The Vancouver Art Gallery has launched a provocative triennial tribute to the city's artists
Many visitors come to the Vancouver Art Gallery seeking Emily Carr paintings, or blockbuster shows that happen to pass through town (Picasso this past summer, Walker Evans on now). But Vancouver is also home to a vibrant, thriving contemporary-art scene. It was one of four "art cities" examined in Season 8 of the PBS series Art 21; and the only city in continental North America profiled in the 2013 publication Art Cities of the Future: 21st Century Avant-Gardes, with names such as Jeff Wall, Stan Douglas, Brian Jungen and Geoffrey Farmer regularly cited as giants of contemporary art.
These artists work in studios and artist-run centres around the city, and some are shown in local galleries. But as of Dec. 3, their work can also be seen at the brass-ring epicentre of the city's art scene, the Vancouver Art Gallery.
The VAG has launched a new triennial Vancouver Special, which, every three years, will exhibit contemporary art from the city. The inaugural iteration, Ambivalent Pleasures, is a comprehensive survey of work since the 2010 Olympics. (The overall name is a play on a typical Vancouver housing style, the Vancouver Special.)
"I think we still have one of the most prominent art scenes in North America," said Jesse McKee, head of strategy at the Vancouver artist-run centre 221A,. McKee is co-curating the show with Daina Augaitis, the VAG's chief curator/associate director.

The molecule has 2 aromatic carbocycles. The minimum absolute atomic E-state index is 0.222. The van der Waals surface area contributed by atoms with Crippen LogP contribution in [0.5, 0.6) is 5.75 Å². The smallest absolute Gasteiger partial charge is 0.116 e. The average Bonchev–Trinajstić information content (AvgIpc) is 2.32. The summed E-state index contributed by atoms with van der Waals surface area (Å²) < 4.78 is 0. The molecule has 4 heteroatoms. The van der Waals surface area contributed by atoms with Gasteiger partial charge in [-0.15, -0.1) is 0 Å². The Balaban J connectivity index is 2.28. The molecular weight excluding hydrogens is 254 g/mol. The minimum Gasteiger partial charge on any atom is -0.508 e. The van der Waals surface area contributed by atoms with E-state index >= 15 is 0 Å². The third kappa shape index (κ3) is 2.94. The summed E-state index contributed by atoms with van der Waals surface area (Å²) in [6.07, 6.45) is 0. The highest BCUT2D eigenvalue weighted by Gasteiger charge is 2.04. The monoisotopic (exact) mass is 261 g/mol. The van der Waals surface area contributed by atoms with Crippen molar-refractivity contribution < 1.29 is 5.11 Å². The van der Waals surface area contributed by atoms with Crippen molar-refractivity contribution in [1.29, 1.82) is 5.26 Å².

During a period of four months this year, the duo made about 90 studio visits around the city – visiting artists they knew or knew of, as well as artists they learned about. They visited commercial galleries and other arts spaces, researched past shows, talked to curators and artists, and also approached professors at art schools looking for recent standout students.
"Some were still going to school, some we hadn't heard of," Augaitis says. "We did start with a younger cohort. Who are the millennials, who are the people that we don't know about?"
There are more senior and established artists in the show as well – some who may have paved the way for the younger artists, or at least inspired them.
"Some might have a 15-page-long international CV by the time they're 30, but Vancouver might not be aware of them," McKee says. "Maybe it's someone of an older age who has moved here in the past five years. Because [the show] was just trying to look at what has been really vital production in the city since the Olympics."
Forty artists from different generations and stages in their practice were ultimately selected. They work in a wide variety of media: Mark DeLong's fantastically adorned cardboard boxes recovered from stores in Chinatown; Derya Akay's "stained-glass" panels that resemble artists' palettes, with ceramic paint splotches; Kim Dorland's very new oils, inspired by his relocation to the West Coast – so thick with layered paint, I swear I could still smell it.
The experience begins in the rotunda, with Alison Yip's immersive mural Gazebo, 2016. The site-specific work places the visitor inside an imperfect structure, with breaks in its links. There are some objects woven through – a scarf, a plastic bag holding a flower. The insets are painted windows into the world beyond – a snaking garden hose, brooms and rakes, darkness. The viewer is also inside an idea. It's a piece about uncertainty and indecision – fence-sitting, McKee explains. "In a sense we are all in kind of a post-truth [world], if you want to use the Oxford [Dictionaries] word of the year. Maybe fence-sitting is one of the only real positions you can take these days," he says.